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France’s military chief of staff rejects ISIS claim for deadly Mali helicopter crash

An ambush by Islamic State West Africa Province did not cause a collision between two French army helicopters which left 13 soldiers dead in Mali, France’s military chief of staff said Friday, November 29.

Islamic State said its ISWAP fighters were responsible for Monday’s collision between a Tigre attack helicopter and a Cougar military transport helicopter, the heaviest single loss for the French army in nearly four decades.

“It’s totally false,” General Francois Lecointre told Radio France International.

“The truth is that there was a collision during a very complex combat operation,” he said.

“The French army is telling the truth: we owe it to our soldiers and to the families of our dead colleagues.”

ISIS said ISWAP fighters ambushed a French convoy near Indelimane village, in the Menaka area, and opened fire on one of the helicopters that arrived in support.

“After staggering in flight, it then collided with another helicopter, killing 13 Crusaders,” a Thursday ISIS statement said.

Lecointre said there was no attack by the fighters that the army was pursuing near the borders with Burkina Faso and Niger.

“There was no withdrawal of an aircraft in the face of fire from the jihadists,” he added.

The general said the helicopter black boxes were being analysed for details of exactly what happened.

The November 25 collision brought to 41 the number of French troops killed in the Sahel region since France intervened against jihadist groups in northern Mali in 2013. The soldiers were with France’s Operation Barkhane counter-terrorism mission in the Sahel.

Since May, ISIS has attributed insurgent activities in the Mali-Burkina Faso-Niger tri-border area to its West Africa Province affiliate, rather than to what was previously known as Islamic State in the Greater Sahara.

On November 16, a French commando was seriously injured in a counter-ISIS operation that killed 5 ‘terrorists’ around 20 km south of Indelimane, also rendered as In Delimane.

ISIS claimed two significant attacks in the Indelimane area earlier this month. It said its fighters were responsible for an attack on a military base in Indelimane that killed at least 49 people, and for a roadside bomb blast that killed a French soldier between Gao and Menaka the following day. ISIS said that attack was also in the Indelimane area.

Unrest in the Sahel

In 2012 a Tuareg separatist uprising against the state was exploited by Islamist extremists linked to al-Qaeda who took key cities in Mali’s desert north.

France began its Operation Serval military intervention in its former colony early the next year, driving the jihadists from the towns, and the MINUSMA peacekeeping force was then established.

But the militant groups have morphed into more nimble formations operating in rural areas, and the insurgency has gradually spread to central and southern regions of Mali and across the borders into neighboring Burkina Faso and Niger. Large swathes of Mali remain outside government control, and inter-ethnic bloodshed is a regular occurrence.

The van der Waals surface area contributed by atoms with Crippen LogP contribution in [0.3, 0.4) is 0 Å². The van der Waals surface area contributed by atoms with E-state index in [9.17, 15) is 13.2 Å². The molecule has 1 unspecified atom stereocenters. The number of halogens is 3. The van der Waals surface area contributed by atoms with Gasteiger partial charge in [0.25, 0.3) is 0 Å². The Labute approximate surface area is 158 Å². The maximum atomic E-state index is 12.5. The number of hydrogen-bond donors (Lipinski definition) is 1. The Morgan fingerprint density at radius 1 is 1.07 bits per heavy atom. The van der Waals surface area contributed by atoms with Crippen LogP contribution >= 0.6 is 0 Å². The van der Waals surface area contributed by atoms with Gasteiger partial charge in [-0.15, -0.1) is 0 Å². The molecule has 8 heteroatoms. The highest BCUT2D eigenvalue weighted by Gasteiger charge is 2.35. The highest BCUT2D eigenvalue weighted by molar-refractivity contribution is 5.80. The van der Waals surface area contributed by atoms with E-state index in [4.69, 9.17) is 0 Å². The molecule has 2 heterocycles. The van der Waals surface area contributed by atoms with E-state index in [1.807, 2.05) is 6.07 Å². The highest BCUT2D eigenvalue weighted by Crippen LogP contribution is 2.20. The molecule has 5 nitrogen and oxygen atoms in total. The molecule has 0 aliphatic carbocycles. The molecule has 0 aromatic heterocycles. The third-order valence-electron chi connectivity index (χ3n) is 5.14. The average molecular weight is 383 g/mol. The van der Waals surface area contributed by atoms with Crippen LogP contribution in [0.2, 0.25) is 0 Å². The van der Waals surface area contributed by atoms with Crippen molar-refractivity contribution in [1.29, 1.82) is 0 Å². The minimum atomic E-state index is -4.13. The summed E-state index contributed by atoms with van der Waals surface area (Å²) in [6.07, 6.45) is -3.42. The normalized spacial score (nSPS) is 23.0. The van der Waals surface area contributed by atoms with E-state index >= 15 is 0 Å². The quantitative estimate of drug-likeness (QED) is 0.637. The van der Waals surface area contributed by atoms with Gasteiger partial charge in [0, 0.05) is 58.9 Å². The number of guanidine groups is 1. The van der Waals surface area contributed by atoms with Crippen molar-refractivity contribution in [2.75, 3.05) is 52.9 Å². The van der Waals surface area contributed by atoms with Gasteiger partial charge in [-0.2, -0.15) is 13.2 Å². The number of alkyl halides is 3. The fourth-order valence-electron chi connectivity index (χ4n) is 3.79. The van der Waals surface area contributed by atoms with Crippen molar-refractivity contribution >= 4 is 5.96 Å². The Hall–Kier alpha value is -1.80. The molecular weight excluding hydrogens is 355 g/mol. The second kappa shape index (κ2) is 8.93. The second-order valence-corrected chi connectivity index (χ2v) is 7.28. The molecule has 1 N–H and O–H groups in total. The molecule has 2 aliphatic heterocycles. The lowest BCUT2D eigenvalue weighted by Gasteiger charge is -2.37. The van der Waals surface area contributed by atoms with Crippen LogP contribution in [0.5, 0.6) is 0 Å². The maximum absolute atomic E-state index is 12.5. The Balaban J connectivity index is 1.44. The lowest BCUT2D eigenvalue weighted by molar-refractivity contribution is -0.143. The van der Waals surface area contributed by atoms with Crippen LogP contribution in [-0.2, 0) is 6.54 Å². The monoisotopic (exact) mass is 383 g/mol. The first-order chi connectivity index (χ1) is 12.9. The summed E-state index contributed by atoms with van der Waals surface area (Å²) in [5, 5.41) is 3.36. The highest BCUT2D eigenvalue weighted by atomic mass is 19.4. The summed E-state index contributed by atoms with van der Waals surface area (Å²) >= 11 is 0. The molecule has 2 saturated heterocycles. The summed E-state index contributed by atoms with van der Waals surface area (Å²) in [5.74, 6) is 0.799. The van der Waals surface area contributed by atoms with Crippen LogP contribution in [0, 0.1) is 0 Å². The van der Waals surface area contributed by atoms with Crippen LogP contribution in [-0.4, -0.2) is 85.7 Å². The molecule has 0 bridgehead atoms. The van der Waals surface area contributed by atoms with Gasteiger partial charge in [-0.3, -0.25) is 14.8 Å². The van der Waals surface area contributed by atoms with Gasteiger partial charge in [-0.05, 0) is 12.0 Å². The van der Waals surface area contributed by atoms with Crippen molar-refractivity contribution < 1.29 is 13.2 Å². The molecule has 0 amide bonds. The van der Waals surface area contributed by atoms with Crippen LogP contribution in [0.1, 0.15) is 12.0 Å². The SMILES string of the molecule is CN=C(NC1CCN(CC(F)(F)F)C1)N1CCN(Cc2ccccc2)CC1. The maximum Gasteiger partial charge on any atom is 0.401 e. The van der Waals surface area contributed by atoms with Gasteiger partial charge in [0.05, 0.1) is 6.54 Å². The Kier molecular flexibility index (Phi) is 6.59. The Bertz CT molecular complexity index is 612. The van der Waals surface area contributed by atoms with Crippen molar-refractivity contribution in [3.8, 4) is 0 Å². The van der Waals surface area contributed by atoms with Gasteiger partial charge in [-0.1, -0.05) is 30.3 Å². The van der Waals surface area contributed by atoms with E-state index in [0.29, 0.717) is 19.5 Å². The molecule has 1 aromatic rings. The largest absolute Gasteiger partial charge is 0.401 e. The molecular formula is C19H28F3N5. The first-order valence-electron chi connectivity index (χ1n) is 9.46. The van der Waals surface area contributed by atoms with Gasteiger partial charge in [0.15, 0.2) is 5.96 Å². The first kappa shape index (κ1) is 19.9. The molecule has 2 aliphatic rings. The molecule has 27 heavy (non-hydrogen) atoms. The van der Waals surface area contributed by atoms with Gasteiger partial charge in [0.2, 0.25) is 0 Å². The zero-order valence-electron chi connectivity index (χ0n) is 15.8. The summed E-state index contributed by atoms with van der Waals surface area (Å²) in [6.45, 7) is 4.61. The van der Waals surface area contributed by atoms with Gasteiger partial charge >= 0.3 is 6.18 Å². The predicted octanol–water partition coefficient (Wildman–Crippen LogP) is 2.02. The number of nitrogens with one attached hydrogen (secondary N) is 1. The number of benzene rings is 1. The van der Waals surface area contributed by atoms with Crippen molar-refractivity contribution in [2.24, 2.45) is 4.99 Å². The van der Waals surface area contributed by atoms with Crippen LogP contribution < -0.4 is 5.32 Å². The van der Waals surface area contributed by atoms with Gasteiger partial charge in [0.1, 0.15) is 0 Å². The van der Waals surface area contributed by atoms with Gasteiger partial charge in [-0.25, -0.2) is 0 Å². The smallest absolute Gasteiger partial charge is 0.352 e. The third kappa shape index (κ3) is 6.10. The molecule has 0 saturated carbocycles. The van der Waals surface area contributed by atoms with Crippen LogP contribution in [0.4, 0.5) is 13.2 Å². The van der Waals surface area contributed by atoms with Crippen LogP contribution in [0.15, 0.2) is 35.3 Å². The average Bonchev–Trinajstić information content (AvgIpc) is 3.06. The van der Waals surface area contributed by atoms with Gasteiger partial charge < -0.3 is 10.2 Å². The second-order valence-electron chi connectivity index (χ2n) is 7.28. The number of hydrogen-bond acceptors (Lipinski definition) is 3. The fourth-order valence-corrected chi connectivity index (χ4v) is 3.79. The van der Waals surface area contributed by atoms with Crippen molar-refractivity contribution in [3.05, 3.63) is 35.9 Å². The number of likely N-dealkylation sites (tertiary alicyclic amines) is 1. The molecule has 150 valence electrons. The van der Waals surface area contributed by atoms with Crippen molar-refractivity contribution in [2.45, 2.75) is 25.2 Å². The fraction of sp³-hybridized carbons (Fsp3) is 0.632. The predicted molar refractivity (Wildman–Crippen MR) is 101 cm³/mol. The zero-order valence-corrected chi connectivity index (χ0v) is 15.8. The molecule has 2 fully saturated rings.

Many armed groups are active in Mali and the wider Sahel region, but the majority of attacks are attributed to JNIM, which formed in March 2017 from a merger of several smaller groups including the Sahara branch of al-Qaeda in the Islamic Maghreb, Ansar Dine and al-Mourabitoun. JNIM’s leadership has pledged allegiance to al-Qaeda leader Ayman al-Zawahiri.

The U.N. says that since January more than 1,500 civilians have been killed in Burkina Faso and Mali, and more than one million people have been internally displaced across the five Sahel states – more than twice the number displaced in 2018. Access has become increasingly difficult, but 12 million people are in need of humanitarian assistance.

The Serval mission evolved in August 2014 into Operation Barkhane, and roughly 4,500 French troops are deployed in the region, including around 2,700 soldiers in Mali. Barkhane has a growing international dimension, with European partners sending more troops and equipment. Denmark is to send two helicopters and up to 70 troops to support Barkhane in December and Estonia is to almost double the size of its Barkhane contingent in 2020Chinook helicopters from the United Kingdom currently support the operation.

Operation Barkhane focuses activity in insurgent-hit MaliNiger and Burkina Faso, and troops work alongside other international operations, including the 14,000-strong MINUSMA U.N. stabilization mission in Mali and the G5 Sahel Joint Force (FCG5S), a planned 4,500-strong joint counter-terrorism force comprising troops from Burkina Faso, Chad, Mali, Niger and Mauritania.

France has also been trying to build international support for a new military force to work alongside Barkhane.

French plans for a new international special operations task force for the Sahel were first reported in early October, and on November 5, Armed Forces Minister Florence Parly said that France expected the new force – dubbed “Takuba” – to deploy in Mali by 2020. Around a dozen European states “have expressed an interest in taking part in this initiative,” a French Armed Forces spokesperson said.

Estonia is the first partner to confirm a special operations forces deployment to Takuba. A defense ministry spokesperson told The Defense Post that special forces will deploy to Mali in the second half of 2020 and that force will ‘assist, advise and accompany’ the Malian Armed Forces.

Earlier this month, senior officials said the United States is seeking a meeting of the Coalition against ISIS early in 2020 to focus on threats in West Africa and the Sahel.


With reporting from AFP

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